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As if somehow knowing which bits of those earlier records I was drawn to, this latest feels like a deeply satisfying distillation of Newsom’s delightfully irregular approach to songwriting. As a result, relatively short songs burst with invention. The shimmering marxophone on ‘Leaving The City’ is neatly usurped by mellotron bursts, pushing it in a more chaotic direction. Just as Julia Holter managed to evoke the sound of Los Angeles in ‘Horns Surrounding Me’ on 2013’s ‘Loud City Song’, this cacophonous burst delivers something similarly immersive.

Waltz Of The 101st Lightborne’ is bedecked with both field organ and accordion to predictably charming effect, while ‘The Things I Saw’ is just piano and a touch of musical saw. For some reason, it makes me think of the early Tom Waits albums when he was still happy telling a decent story alongside a nifty little melody. When a snippet of Newsom’s vocals are suddenly run backwards at the song’s conclusion, it feels oddly modern for the context, echoing the heavily treated samples so favoured by dubstep.

Same Old Man’ is a brief delight, conjuring an incredibly strong sense of Karen Dalton, whose minimal discography belongs in everyone’s record collection. At just shy of two and a half minutes, it’s a fleeting, poetic meditation on time passing. Along with ‘You Will Not Take My Heart Alive‘, it ensures that momentum is sustained throughout. Indeed, the album’s finest moment and the reason why, I suspect, Newsom finally fully clicked for me is ‘Time, As A Symptom’.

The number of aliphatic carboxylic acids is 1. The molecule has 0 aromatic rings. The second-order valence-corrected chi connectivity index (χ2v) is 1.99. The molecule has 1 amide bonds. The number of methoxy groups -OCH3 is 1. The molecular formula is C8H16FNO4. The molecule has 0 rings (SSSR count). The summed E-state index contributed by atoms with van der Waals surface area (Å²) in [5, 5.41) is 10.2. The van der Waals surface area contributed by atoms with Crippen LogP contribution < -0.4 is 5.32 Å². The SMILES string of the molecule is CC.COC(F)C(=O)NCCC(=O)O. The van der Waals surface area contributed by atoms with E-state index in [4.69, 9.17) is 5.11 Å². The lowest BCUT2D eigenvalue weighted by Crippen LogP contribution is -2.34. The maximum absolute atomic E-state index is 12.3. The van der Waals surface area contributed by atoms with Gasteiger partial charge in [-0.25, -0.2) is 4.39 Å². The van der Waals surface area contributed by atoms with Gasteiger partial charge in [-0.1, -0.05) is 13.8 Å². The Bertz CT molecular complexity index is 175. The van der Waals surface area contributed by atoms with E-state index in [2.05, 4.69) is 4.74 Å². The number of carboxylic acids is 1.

Commencing with bird noise and sombre piano, it slowly gains intensity, the first delivery of the refrain “the nullifying, defeating, negating, repeating joy of life” occupying a sparse landscape, only for the City Of Prague Philharmonic Orchestra to put in an appearance by the time it comes around again. From there the track ascends beguilingly, en route to a quite staggering crescendo. It is one of my favourite songs of 2015 and reason enough to ensure that ‘Divers’ enters your life.

Oh, and I’m far from the first one to say it, but listen to the last line of the wonderful closer and then play the start of the first track, ‘Anecdotes’, again. It’ll make you smile.